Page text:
“There are things men can do, that women can do better” – woman miner shares her story
Jennifer Caeser-Swan was born into a family of miners. So, she inherited the mining profession. Her experience is more practical, particularly in the functioning aspect; she has lived it all.
Working in the mining sector, Caeser-Swan experienced many discriminatory slurs. She recounts one instance when she was told that as a woman she would not reach far in the sector and should stop pushing. The place from which it was coming caused her to step back, but she did some analysing and realised that she would not allow anyone, even in high esteemed positions to stop her from pursuing her dreams.
Her success thus far in the sector is credited to the Guyana Women Miners’ Organisation (GWMO). The Organisation has been that shoulder to lean on, and is, today, her guide and helper, as she progresses. Caeser-Swan said the GWMO literally – walked with her – went to places together and in some instances, it represented her interest.
When asked about one thing she wished she knew before entering the mining industry, Caeser-Swan explained that she wished that someone would have told her that one’s man property could fall ‘smack dab’ in the middle of another’s. Caeser-Swan further explained that this was so, because a mining concession is greater than a mining block, and so, a block can fall within a concession, which could be someone else’s property.
Her advice to women who wish to get into the mining sector is to see past their womanhood, look at themselves as individuals who are setting out to do their work for their families and become their own bosses.
The behavioural nuances of the ‘man-dominated’ field have not affected Caeser-Swan, owing to her inheritance of the business after the passing of her dad.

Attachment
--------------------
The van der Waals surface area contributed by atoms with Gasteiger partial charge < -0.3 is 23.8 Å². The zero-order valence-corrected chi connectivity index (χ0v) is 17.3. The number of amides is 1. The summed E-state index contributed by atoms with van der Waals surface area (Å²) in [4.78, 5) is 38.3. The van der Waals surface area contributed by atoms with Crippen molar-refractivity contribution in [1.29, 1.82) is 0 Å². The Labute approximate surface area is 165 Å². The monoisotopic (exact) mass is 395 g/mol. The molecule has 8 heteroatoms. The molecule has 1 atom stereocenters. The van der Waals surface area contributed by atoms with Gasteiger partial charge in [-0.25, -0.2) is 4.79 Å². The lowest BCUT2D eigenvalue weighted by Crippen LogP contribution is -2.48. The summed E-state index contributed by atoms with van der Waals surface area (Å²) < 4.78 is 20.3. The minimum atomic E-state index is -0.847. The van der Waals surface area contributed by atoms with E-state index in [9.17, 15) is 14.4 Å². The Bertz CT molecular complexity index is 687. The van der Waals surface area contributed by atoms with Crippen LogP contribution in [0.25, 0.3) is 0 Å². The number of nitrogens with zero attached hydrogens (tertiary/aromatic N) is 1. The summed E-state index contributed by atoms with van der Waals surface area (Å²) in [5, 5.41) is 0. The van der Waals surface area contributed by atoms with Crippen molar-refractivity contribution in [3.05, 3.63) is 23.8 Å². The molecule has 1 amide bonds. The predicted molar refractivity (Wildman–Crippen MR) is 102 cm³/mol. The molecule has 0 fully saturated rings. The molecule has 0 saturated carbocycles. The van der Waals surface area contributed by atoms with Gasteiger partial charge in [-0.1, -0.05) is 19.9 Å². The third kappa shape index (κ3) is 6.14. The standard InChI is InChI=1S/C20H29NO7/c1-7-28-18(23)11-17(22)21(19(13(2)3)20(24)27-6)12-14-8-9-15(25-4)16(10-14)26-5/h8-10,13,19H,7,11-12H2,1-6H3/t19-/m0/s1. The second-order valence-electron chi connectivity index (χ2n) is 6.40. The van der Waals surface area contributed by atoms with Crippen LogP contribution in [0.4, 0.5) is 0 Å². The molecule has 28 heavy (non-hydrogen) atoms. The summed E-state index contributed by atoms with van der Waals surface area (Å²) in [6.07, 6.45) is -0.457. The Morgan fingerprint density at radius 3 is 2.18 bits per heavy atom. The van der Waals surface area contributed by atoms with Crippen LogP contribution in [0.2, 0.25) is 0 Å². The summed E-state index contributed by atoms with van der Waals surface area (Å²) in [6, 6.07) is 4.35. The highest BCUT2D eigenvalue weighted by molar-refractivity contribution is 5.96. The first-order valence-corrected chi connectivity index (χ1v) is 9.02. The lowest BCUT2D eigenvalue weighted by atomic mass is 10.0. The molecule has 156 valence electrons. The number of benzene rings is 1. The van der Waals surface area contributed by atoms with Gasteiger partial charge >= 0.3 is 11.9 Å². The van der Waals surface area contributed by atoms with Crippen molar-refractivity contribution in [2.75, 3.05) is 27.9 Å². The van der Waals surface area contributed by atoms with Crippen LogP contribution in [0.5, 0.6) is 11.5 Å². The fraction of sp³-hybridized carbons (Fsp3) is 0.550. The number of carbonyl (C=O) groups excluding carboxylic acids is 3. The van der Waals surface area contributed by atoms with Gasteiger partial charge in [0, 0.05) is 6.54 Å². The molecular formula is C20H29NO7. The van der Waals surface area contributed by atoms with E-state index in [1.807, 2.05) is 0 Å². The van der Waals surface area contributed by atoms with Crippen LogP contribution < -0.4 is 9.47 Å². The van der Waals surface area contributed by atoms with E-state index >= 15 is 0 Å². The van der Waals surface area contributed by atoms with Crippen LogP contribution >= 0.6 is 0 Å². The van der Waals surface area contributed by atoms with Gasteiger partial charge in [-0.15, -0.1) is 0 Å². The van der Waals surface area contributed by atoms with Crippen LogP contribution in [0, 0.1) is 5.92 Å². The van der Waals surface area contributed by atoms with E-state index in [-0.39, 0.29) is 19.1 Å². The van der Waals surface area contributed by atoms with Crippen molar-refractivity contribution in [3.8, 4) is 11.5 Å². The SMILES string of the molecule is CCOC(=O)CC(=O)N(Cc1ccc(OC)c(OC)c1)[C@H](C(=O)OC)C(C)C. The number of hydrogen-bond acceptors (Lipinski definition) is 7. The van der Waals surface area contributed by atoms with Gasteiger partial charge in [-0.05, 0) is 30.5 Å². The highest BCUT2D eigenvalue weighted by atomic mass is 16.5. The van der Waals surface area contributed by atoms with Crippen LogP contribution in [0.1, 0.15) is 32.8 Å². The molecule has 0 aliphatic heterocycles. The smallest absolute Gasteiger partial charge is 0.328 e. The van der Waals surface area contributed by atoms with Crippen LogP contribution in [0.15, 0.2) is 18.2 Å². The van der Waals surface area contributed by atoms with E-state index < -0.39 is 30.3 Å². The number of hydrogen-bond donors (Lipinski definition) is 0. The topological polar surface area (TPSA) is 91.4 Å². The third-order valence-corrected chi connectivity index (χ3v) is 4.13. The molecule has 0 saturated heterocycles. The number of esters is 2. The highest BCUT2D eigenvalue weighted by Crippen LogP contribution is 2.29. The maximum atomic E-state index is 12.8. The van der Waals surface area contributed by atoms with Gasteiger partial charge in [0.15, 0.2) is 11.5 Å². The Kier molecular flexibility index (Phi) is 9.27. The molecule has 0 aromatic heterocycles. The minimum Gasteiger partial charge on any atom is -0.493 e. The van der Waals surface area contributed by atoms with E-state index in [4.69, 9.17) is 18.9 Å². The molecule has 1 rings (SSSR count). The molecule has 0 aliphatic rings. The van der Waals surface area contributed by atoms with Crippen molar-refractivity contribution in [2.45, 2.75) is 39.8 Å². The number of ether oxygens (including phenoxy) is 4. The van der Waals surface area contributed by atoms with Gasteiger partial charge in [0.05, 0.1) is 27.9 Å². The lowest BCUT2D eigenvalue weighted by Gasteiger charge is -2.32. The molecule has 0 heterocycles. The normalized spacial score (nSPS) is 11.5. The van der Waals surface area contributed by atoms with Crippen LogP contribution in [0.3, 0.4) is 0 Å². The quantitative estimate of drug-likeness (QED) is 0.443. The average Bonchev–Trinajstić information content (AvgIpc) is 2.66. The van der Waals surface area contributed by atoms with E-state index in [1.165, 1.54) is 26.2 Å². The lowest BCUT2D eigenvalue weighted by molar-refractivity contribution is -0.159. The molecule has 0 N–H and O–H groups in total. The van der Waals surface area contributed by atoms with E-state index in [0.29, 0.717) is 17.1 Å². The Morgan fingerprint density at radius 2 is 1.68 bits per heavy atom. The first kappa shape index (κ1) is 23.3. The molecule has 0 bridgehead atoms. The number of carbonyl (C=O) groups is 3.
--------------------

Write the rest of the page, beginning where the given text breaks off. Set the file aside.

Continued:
“Prior to the death of my father, I was learning the behavioural patterns of the people, so when the time came to adapt, I was well capable.”
For Caeser-Swan, the work can become demanding, and can affect the balance of profession and family life. However, notwithstanding the challenges that come with trying to balance both, she manages fairly well.
Her favourite things to do are related to her spirituality, Caeser-Swan informs. She enjoys reading the word of God (the Holy Bible), and interacting with persons about the things of God.
Caeser-Swan is very close-mouthed about the gold mining operation and her
functions. She chronicles that the last time she and some colleagues were heading up into the back dam, the boat nearly sunk. Further, when they got to shore, she learnt she was the only person who could swim out of the five that were travelling. It is perhaps for these reasons that Caeser-Swan does not talk much about the mining operations with her loved ones.
She is also calling for the relevant authorities to give women the opportunity to showcase themselves and her skills, especially in the mining field. The GWMO came in for much praise for its continued support, training and guidance.
The phasing out of the use of mercury in gold mining has been something that the authorities have been pushing for, but according to Caeser-Swan, some miners still use mercury, so it is an area that she would like to work with fellow miners on, particularly given the dangers associated with the use of mercury, “because we know that in using the mercury, sometimes persons would just have the gold and burn it just like that in the open air, (I would like to) let them know that when that mercury comes off from the gold it goes out into the atmosphere and does a lot of damage. You not only inhale it but it can go through your pores.”
Caeser-Swan, when asked about the challenges she foresees in decreasing the use of mercury in mining practices and the movement towards green mining strategy programmes, indicates that adoptability might be a challenge, but she is confident that the GWMO is willing to aid in that process.
She added, “I would want to … enlighten other miners not only women, but miners across the board about the best practice. The sustainability of mining in a safe way… to enlighten them about the phasing out of the mercury and the safe practices in the setting of the land to work. How they should set the pit, as we would call it; the layout of the pit to have the settling ponds, to ensure they have the dam built, so that the water from the settling pond wouldn’t escape and go out in the rivers or the creeks or whatever…… “.
Meanwhile, as the administration moves towards the crafting and subsequent implementation of a mining policy, Caeser-Swan said it might be a challenge for the grouping, but it was something they intended to take on.
In summing things up, Caeser-Swan explained that once the President and other members of the GWMO were exposed to training opportunities, that knowledge would be passed on to others.